We, over here at Linium, love Tableau Server. Big time.
It takes quite the tool to be able to wrap around all my procedural data hacking and make it look like it came that way. Custom internal apps + Salesforce data + consultant time-tracking data + Quickbooks data etc - it all fits, works, comes together and looks BEA-utiful thanks to my sick "Data Artist" skills (cough, cough, kidding).
Sounds good, right? Gee, you could almost (gasp!) run your entire freaking business on Tableau! Perish the thought! :)
When doing a multi-department integration (data automation) client project, even when you're front-ending it with a product as good as Tableau, there comes a time when your end-users, practice leads, etc, ask for something that isn't exactly inside Tableau's wheelhouse - say, "data entry".
Let's say you're trying to consolidate a mess of "resource planning" Excel spreadsheets so they can be reported on in your Tableau datasource - WITH the rest of the company data.
1) You COULD write an SSIS / DTS package in SQL Server to allow you to pull in this data (from various Excel files) on a semi-daily basis, but anyone with experience doing THAT knows that they'd rather take a boot to the head instead of constantly chasing after arbitrary document structure changes and user error.
2) You COULD write a simple custom web app on the intranet and then import that data into the OLAP cubes that already exist (if you've got the time), but then we're sending business peeps all over the damn intranet for different reasons for the same data. Not to mention another "app" to maintain.
Besides, we're trying to force them to use their fancy Tableau server login for EVERYTHING company-wide, so why would we want them going to yet ANOTHER internal web property. People tend get all pissy about shit like that.
Shoot the hostage. Shoot the hostage? Harry, no. "
A quicker and more "elegant" solution?
Use a cool package like PhpGrid and embedded web parts in Tableau dashboards to allow end-users to change the data on the fly.
Impatient? Skip down to the bottom for a brief screencast demonstration.
Is it a hack?
Is it using Tableau in a way most wouldn't envision?
This can be VERY useful for anyone who needs to report on a dataset that needs to have a bit of end-user entry that is BEYOND the tool-data we are reporting on. Is that clear? Clear as mud, eh?
Ok. Let me try and illustrate a use-case. For example, you could be reporting on a proprietary employee time-tracking system. We create our vizzes, reports, and all that hootenanny off the stock, (virtually) untouchable database. Then - after the initial roll-out and consumption, the various Project Managers want certain added fields and metrics implemented into the report that our time-tracking system does not support.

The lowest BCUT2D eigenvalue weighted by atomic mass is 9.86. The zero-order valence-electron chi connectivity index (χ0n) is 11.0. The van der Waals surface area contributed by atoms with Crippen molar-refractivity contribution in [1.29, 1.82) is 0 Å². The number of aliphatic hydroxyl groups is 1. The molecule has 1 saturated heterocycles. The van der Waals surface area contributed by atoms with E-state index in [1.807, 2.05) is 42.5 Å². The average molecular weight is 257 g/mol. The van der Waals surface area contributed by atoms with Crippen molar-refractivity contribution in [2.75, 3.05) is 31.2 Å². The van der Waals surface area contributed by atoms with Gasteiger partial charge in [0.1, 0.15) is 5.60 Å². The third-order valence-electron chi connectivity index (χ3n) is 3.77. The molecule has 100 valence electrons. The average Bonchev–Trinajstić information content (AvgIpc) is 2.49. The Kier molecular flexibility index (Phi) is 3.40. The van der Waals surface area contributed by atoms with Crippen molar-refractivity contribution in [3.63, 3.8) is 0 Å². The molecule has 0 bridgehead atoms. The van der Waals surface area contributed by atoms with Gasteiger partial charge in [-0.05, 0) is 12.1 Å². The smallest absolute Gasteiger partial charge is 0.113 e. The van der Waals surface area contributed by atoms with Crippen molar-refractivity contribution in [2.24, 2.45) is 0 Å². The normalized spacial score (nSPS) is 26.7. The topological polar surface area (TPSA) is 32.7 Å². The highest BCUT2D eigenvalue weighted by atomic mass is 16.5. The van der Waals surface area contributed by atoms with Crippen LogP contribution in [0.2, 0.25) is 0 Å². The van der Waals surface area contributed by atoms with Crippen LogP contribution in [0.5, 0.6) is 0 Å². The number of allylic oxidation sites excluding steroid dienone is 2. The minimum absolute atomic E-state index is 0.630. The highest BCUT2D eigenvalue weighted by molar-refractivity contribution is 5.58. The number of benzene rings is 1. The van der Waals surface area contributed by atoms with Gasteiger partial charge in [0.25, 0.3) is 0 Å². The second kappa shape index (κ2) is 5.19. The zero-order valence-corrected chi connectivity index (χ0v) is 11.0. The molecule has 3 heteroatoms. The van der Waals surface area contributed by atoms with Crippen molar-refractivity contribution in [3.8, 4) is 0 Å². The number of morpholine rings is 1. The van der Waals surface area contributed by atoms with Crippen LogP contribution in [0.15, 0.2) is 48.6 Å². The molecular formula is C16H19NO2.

How about these for starters:
- Project Percent Completion
- Current Project Issues
- Planned Hours Per Employee per Project for the rest of the year
Now we're back to the choices I mentioned earlier. Which all take quite a bit of time and effort, and will STILL be less-than-ideal. What can we do?
Here are our needs for this use case:
- Some extra tables in our datasource (whole new database, whatever)
- Ability for end-users to modify the table data at will
- The interface to be flexible and easy to understand (for said end-users)
- Deliver it in a way that appears seemless to Tableau (the platform we are pushing)
Fastest and quickest way to deploy some data-editing features? A cool like package called PhpGrid. It's a fully customizable HTML5 "editable datagrid" implementation using ADODB5 (so it has lots of datasource support) and PHP. Also, its easy to use, and its damn cheap.
You can get an editable SQL table up in a matter of minutes - customized, prettified and formatted for your use in only hours. The best part is, even with all the AJAX-y magic of HTML5 and jQuery going on - it won't interfere with the rest of your Tableau dashboard at all.
Set up a secondary Apache/PHP webserver on your Tableau server (or where ever) using a different port and get it running. Build your tables for the "new" data (keep in mind that you're going to have to report on these tables and tie them into the "main" tables at some point - so design them with a smidgen of care).
Set up a PHP page to display and make that table editable (create, update, delete) via PhpGrid.
Now depending on the level of interactivity required in the initial dashboard - you may not have to do a whole lot more than that on the PHP side. For my use, I needed to allow the user to select what practice they were editing within the dashboard and refresh the PhpGrid data accordingly. I did this with some simple php $_GET['var'] variables and then populated those variables with a Tableau Dashboard Action.
Now users are free to add / change / delete resource plans for particular employees - and with a quick refresh, they will be able to see it reflected in the viz (as well as all the other vizzes - since I set THIS particular datasource to read directly from the database and not be made into an extract)